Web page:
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    ABSTRACT: Background: Identifying modifiable lifestyle correlates of cognitive decline and risk of dementia is complex, particularly as few population-based longitudinal studies jointly model these interlinked processes. Recent methodological developments allow us to examine statistically defined sub-populations with separate cognitive trajectories and dementia risks. Methods: Engagement in social, physical, or intellectual pursuits, social network size, self-perception of feeling well understood, and degree of satisfaction with social relationships were assessed in 2854 participants from the Paquid cohort (mean baseline age 77 years) and related to incident dementia and cognitive change over 20-years of follow-up. Multivariate repeated cognitive information was exploited by defining the global cognitive functioning as the latent common factor underlying the tests. In addition, three latent homogeneous sub-populations of cognitive change and dementia were identified and contrasted according to social environment variables. Results: In the whole population, we found associations between increased engagement in social, physical, or intellectual pursuits and increased cognitive ability (but not decline) and decreased risk of incident dementia, and between feeling understood and slower cognitive decline. There was evidence for three sub-populations of cognitive aging: fast, medium, and no cognitive decline. The social-environment measures at baseline did not help explain the heterogeneity of cognitive decline and incident dementia diagnosis between these sub-populations. Conclusions: We observed a complex series of relationships between social-environment variables and cognitive decline and dementia. In the whole population, factors such as increased engagement in social, physical, or intellectual pursuits were related to a decreased risk of dementia. However, in a sub-population analysis, the social-environment variables were not linked to the heterogeneous patterns of cognitive decline and dementia risk that defined the sub-groups.
    Full-text · Article · Oct 2015 · BMC Public Health
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    ABSTRACT: Objective: To determine whether and how age at retirement influences the risk of dementia. The association between the age at retirement, the number of working years and the risk of dementia was evaluated over 12 years of follow-up. Design: A prospective population-based study. Setting: Three-City cohort, a French population-based study of community-dwelling individuals aged 65 to 95. Participants: The sample consisted of 1,658 non-demented participants at baseline. Measurements: All participants were evaluated at home at the initial visit and at two years interval for a period of 12 years. An active research of dementia was conducted at each follow-up; all suspected cases were analysed by an independent committee of neurologists. Information regarding retirement age and number of working years was collected at baseline using a structured questionnaire. Results: The multivariate Cox model, including both the age at retirement and the number of working years and adjusted for potential confounders, revealed that the risk of dementia was independently associated with the age at retirement (p=0.022) but not with the number of working years (p=0.296). Conclusion: Although our results are in accordance with previous studies (i.e., older age at retirement is associated with decreased risk of dementia), it provides additional information regarding the possible explanation for such results. Given that a longer working life did not reduce the risk of dementia, the age at retirement cannot be considered as a new factor of cognitive reserve but rather seems to be a psycho-social vulnerability factor. Further evidence is necessary to identify work and retirement related factors that influence the association between the age at retirement and the risk of dementia.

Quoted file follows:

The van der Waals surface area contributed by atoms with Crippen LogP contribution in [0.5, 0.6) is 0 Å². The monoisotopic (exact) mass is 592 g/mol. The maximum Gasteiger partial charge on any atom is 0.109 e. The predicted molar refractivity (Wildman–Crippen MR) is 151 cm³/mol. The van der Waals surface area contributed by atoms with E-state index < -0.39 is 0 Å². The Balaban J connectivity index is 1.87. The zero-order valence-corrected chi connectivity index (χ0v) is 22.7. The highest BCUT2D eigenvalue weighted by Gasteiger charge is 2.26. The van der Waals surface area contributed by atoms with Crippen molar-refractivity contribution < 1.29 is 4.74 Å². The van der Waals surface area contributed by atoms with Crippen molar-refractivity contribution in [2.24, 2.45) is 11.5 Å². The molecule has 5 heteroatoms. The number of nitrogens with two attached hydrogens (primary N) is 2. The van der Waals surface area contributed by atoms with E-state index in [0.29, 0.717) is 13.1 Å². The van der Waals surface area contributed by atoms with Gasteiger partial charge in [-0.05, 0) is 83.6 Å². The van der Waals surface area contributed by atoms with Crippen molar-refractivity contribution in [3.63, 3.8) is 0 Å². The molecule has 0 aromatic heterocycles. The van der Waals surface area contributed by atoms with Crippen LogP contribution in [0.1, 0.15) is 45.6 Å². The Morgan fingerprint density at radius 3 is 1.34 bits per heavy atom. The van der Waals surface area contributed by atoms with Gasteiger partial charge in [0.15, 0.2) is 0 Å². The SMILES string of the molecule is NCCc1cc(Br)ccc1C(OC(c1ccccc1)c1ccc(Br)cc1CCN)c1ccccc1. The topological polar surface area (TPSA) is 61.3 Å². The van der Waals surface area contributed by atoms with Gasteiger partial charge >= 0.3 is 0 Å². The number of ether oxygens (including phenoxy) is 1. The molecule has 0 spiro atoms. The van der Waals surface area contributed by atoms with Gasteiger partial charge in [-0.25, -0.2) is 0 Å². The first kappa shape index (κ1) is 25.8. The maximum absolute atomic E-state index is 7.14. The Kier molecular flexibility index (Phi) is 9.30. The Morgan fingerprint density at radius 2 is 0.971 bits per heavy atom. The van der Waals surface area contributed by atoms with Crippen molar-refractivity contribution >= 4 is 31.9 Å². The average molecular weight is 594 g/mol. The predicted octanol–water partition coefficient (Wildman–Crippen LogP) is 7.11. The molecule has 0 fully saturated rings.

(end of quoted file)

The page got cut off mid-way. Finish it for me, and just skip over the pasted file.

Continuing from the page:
Full-text · Article · Oct 2015 · The Journal of Nutrition Health and Aging
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    ABSTRACT: Finding very early biomarkers of Alzheimer's Disease (AD) to aid in individual prognosis is of major interest to accelerate the development of new therapies. Among the potential biomarkers, neurodegeneration measurements from MRI are considered as good candidates but have so far not been effective at the early stages of the pathology. Our objective is to investigate the efficiency of a new MR-based hippocampal grading score to detect incident dementia in cognitively intact patients. This new score is based on a pattern recognition strategy, providing a grading measure that reflects the similarity of the anatomical patterns of the subject under study with dataset composed of healthy subjects and patients with AD. Hippocampal grading was evaluated on subjects from the Three-City cohort, with a followup period of 12 years. Experiments demonstrate that hippocampal grading yields prediction accuracy up to 72.5% (P < 0.0001) 7 years before conversion to AD, better than both hippocampal volume (58.1%, P = 0.04) and MMSE score (56.9%, P = 0.08). The area under the ROC curve (AUC) supports the efficiency of imaging biomarkers with a gain of 8.4 percentage points for hippocampal grade (73.0%) over hippocampal volume (64.6%). Adaptation of the proposed framework to clinical score estimation is also presented. Compared with previous studies investigating new biomarkers for AD prediction over much shorter periods, the very long followup of the Three-City cohort demonstrates the important clinical potential of the proposed imaging biomarker. The high accuracy obtained with this new imaging biomarker paves the way for computer-based prognostic aides to help the clinician identify cognitively intact subjects that are at high risk to develop AD. Hum Brain Mapp, 2015. © 2015 Wiley Periodicals, Inc.